Despite a 41-15 record and a 14 1/2-game lead in the NBA's Pacific Division, the Los Angeles Lakers find themselves in an unsettling position.

The Lakers have won just seven of their last 14 games away from the Forum, which hasn't been all that fabulous for them, either. Overall, Los Angeles has won just 10 of its last 19 games.

Such mediocrity is a far cry from what one would expect from "the best team in history," which is what some were calling the Lakers earlier this season when they were 31-6.

There is little doubt now that the Boston Celtics have the best team in basketball. They have proven that by beating the Lakers both times they have played them this season.

For Los Angeles Coach Pat Riley, though, the nadir apparently was a 121-106 loss to the Nets in New Jersey last Friday. According to reports, Riley sat in complete silence for the entire 2 1/2-hour ride from the Meadowlands to Philadelphia, where the Lakers won, 117-111, in overtime Sunday. Another low came Monday night, when the Atlanta Hawks beat Los Angeles, 102-93, ending a streak of 12 straight losses to the Lakers.

The Lakers still have the NBA's best fast break, but the defending champions are surprisingly fragile in other areas.

Forward James Worthy missed the New Jersey and Philadelphia games and was sent home early from the squad's eastern swing because of a bruised groin. Guard Magic Johnson has been playing for the past month with a sore knee. Byron Scott, a season-long starter, was benched by Riley, who felt that his recent marriage had distracted the guard. Scott started against the 76ers and after the victory, Riley said he felt everything would return to normal soon.

"It's just the biological clock of our players, our January-February slump," Riley said, referring to lulls that have afflicted the Lakers for the past three winters. "Somehow, we seem to fall into the same rut. I can look back at my notes and all the speeches and all the talks are all the same and come at the same time.

"People have already started to write us off. We're judged harshly, and deservedly so. We set very high standards for ourselves and the last couple of weeks have been very painful because we don't like to lose, but we'll be fine."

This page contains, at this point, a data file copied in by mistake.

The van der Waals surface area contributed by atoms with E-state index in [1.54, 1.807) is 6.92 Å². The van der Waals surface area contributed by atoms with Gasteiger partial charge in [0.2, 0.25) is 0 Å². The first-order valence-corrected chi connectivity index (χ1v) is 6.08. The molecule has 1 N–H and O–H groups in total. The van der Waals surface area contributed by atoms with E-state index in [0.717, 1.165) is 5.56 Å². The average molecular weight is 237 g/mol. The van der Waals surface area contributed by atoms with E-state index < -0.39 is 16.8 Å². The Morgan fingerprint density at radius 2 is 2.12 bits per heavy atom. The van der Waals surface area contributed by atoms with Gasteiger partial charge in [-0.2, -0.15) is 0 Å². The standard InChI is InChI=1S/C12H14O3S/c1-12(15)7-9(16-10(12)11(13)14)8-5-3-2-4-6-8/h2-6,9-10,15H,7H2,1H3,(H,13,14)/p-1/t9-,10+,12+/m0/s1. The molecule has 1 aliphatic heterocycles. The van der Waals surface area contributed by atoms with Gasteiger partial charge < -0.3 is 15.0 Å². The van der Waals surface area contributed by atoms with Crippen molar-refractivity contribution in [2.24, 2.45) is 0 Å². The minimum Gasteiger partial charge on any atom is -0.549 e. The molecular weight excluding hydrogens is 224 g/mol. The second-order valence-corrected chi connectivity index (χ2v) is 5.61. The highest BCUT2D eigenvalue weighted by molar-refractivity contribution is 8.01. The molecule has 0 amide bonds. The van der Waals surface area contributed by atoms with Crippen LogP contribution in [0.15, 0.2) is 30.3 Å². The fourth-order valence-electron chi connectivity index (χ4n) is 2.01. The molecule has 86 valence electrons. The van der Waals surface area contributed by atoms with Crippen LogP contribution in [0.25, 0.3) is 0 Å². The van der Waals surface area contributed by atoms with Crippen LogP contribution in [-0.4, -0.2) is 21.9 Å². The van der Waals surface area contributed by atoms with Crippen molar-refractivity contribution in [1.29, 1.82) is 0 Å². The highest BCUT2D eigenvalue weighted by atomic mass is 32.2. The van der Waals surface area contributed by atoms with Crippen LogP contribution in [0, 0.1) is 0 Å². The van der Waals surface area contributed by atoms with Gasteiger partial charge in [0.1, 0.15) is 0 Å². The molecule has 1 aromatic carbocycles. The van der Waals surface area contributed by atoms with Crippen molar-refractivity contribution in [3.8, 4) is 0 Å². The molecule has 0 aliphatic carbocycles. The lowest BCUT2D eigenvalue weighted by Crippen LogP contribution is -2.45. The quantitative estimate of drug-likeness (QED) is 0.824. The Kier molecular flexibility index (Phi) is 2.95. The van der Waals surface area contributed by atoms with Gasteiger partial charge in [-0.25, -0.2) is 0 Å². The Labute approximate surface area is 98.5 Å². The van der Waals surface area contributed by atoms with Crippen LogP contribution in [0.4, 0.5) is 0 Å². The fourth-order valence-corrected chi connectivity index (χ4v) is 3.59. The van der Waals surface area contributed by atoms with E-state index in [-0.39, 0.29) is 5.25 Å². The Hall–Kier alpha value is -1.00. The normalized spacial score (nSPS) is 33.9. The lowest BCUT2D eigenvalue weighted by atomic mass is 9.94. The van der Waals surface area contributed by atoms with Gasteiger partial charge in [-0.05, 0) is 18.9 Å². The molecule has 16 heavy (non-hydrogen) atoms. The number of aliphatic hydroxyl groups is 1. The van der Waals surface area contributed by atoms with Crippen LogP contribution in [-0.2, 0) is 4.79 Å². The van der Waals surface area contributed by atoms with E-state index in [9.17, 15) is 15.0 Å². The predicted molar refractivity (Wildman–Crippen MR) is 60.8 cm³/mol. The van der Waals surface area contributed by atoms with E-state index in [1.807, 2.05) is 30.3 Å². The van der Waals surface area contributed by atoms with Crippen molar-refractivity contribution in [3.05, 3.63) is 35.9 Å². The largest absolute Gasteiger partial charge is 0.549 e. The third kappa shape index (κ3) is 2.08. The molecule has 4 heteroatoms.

One of the more interested onlookers at the Lakers-76ers game Sunday in Philadelphia was forward Kenny Green, the Washington Bullets' first-round draft choice last June. Green, who was traded to the 76ers for guard Leon Wood on Jan. 10, didn't play in the game but he scored four points in eight minutes against the Bullets in a 97-87 Philadelphia win on Friday.

Green has averaged 10 minutes and 4.6 points in 13 games with the 76ers and Pat Williams, the 76ers' general manager, says the team is pleased with its end of the deal.

"We haven't been able to get him a lot of minutes, especially since we acquired free agent forward Bob McAdoo, but when he's gotten on the court Kenny's shown great skills," Williams said. "I think the difference between here and Washington is that Kenny will be more willing to sit on the bench here, given our team's stature and record through the years. With Washington, I don't think he ever understood why he wasn't playing 40 minutes a night right from the start.

"That's how the business can be sometimes. But you have to remember that Kenny is still very young. He's barely 21; when he gives autographs he signs them in crayon."

The Lakers-76ers game probably was the NBA regular season's last game of major import. The Boston-Philadelphia rivalry, once considered the league's version of the Holy Wars, has been considerably muted by the play of the Celtics, who have an 8 1/2-game lead over the Atlantic Division runner-up 76ers.

In the Western Conference, Houston, which leads the Midwest Division, is making noises about challenging the Lakers. But even when Rockets center Akeem Olajuwon, presently out with a knee injury, has been healthy, Los Angeles has soundly beaten them twice this season.

The Rockets have a 1 1/2-game lead over Denver and the teams will play each other twice in the next week. After that, the closest race is in the Central Division, where Milwaukee has a seven-game lead over Atlanta and Detroit. Any drama will be in the struggle for playoff positioning.

The Bullets trail the Nets by two games for third place in the Atlantic Division. The difference between finishing second or third, third or fourth comes into play when the postseason approaches.

If the regular season were to end today, the Eastern Conference pairings would be Boston-Cleveland, Milwaukee-Washington, Philadelphia-New Jersey and Atlanta-Detroit, with the team listed first having the home-court advantage in the best-of-five series.